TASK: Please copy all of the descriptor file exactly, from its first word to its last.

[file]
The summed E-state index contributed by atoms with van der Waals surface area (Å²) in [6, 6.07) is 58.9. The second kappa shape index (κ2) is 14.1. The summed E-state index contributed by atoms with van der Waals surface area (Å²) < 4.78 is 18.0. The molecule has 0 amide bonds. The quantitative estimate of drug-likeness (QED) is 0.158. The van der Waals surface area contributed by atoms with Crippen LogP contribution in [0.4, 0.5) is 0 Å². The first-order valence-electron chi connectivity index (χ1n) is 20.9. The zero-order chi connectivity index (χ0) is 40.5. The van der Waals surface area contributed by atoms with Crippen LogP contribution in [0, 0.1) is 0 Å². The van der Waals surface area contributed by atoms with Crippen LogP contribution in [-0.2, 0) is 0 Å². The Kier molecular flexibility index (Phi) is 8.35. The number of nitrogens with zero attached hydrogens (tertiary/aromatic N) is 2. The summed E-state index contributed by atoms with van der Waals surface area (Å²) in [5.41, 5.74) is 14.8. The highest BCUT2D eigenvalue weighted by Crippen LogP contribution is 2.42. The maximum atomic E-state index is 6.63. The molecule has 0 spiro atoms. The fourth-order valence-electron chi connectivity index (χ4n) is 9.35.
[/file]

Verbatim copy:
The summed E-state index contributed by atoms with van der Waals surface area (Å²) in [6, 6.07) is 58.9. The second kappa shape index (κ2) is 14.1. The summed E-state index contributed by atoms with van der Waals surface area (Å²) < 4.78 is 18.0. The molecule has 0 amide bonds. The quantitative estimate of drug-likeness (QED) is 0.158. The van der Waals surface area contributed by atoms with Crippen LogP contribution in [0.4, 0.5) is 0 Å². The first-order valence-electron chi connectivity index (χ1n) is 20.9. The zero-order chi connectivity index (χ0) is 40.5. The van der Waals surface area contributed by atoms with Crippen LogP contribution in [0, 0.1) is 0 Å². The van der Waals surface area contributed by atoms with Crippen LogP contribution in [-0.2, 0) is 0 Å². The Kier molecular flexibility index (Phi) is 8.35. The number of nitrogens with zero attached hydrogens (tertiary/aromatic N) is 2. The summed E-state index contributed by atoms with van der Waals surface area (Å²) in [5.41, 5.74) is 14.8. The highest BCUT2D eigenvalue weighted by Crippen LogP contribution is 2.42. The maximum atomic E-state index is 6.63. The molecule has 0 spiro atoms. The fourth-order valence-electron chi connectivity index (χ4n) is 9.35.